Early 20th-Century Federal-Style Inlaid Mahogany Sideboard
Appraised Value: $800 - $1,200
IMAGE: 1 of 1
Appraisal Video: (3:03)
GUEST: I brought a Hepplewhite sideboard, I think. It was given to us by my husband's parents. They purchased it when they got married and gave it to us after we got married. It's a Federal-style sideboard.
APPRAISER: It's a beautifully inlaid mahogany piece, and do you have any idea how old the piece is?
GUEST: Not really. I've done a little bit of research on my own and think it's probably around early 1900s.
APPRAISER: You're probably right. I would say this is actually a 20th-century piece or what we call a style piece. When we look at a piece of furniture, first we look at the overall form.
APPRAISER: And this has actually got great form and proportion. It's got these nice, tapering, line-inlaid legs, wonderful mahogany veneers, a nice serpentine front. Now, I know you're from Mississippi and it tends to be a hot and humid climate down here.
GUEST: Very humid, yes.
APPRAISER: And for this type of climate you might expect to see a little more damage to the veneers. What you have are these wonderful mahogany veneers that are actually laid on a secondary wood or a substrate, and temperature and humidity caused that substrate to expand and contract. And usually you see more cracking of the veneers, or popping. That's my first indication that it's not an actual 1800 sideboard, but maybe a 1900 or a little bit later. Then if you look on the sides of the case, they're not flush with the legs. If we look here, you'll see a tiny shoulder here. Typically, for a 1790-to-1810 sideboard, that side would be flush with the leg. Then what I'd like to do is I'd like to pull out this drawer. If we look in the inside here, you'll see that there's slotted screws for the brass. For a period brass, these posts would actually come through and there'd be a nut on the inside.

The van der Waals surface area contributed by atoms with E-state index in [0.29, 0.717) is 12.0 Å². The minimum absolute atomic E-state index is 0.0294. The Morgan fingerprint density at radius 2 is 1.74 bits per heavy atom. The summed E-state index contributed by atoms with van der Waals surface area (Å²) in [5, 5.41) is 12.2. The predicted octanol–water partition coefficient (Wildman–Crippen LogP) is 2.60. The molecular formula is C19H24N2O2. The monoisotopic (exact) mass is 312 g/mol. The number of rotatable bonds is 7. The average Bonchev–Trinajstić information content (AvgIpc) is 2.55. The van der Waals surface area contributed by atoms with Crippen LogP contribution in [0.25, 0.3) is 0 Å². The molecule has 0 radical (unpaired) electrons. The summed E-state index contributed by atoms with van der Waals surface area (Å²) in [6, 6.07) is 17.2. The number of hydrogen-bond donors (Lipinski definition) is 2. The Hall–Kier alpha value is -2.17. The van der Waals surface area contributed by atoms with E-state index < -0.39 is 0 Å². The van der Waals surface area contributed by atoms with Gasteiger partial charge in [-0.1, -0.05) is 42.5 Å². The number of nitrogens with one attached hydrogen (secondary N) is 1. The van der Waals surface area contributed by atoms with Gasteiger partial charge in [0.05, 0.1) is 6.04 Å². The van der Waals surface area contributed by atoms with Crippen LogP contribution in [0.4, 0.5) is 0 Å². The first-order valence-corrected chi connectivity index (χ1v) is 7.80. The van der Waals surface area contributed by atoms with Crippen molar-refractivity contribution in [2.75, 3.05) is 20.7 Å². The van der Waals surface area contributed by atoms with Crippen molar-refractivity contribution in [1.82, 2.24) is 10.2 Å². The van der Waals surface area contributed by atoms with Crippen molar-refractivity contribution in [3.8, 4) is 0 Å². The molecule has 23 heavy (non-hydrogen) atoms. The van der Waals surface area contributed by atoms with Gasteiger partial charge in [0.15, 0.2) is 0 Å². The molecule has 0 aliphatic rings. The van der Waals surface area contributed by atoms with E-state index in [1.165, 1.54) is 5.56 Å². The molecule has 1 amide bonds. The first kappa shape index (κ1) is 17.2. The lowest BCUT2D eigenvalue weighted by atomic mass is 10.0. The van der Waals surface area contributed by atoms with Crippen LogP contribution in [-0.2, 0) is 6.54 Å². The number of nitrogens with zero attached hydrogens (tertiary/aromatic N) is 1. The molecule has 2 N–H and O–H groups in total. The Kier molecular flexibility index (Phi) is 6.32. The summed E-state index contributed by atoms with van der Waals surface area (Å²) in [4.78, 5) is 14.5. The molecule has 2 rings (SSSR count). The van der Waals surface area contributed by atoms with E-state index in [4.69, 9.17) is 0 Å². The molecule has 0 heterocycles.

GUEST: So do you think those have been changed or added later?
APPRAISER: No, I think they're probably original to the piece, which is another indication of why we think it's 20th century as opposed to being early 19th century.
APPRAISER: During the early 19th century, you usually have mahogany that would be wide enough to make this top, whereas here we have a two-board mahogany top.
APPRAISER: So when we take a look at all these things, the conclusion is, is that it's a Federal-style piece made in the early 20th century.
APPRAISER: I think if this piece were to come to auction, we'd give it an auction estimate of $800 to $1,200.
APPRAISER: If it was a real piece-- Federal, 1790-1810, we'd probably say in the range of $5,000 to $8,000 or $7,000 to $10,000, somewhere in that range.
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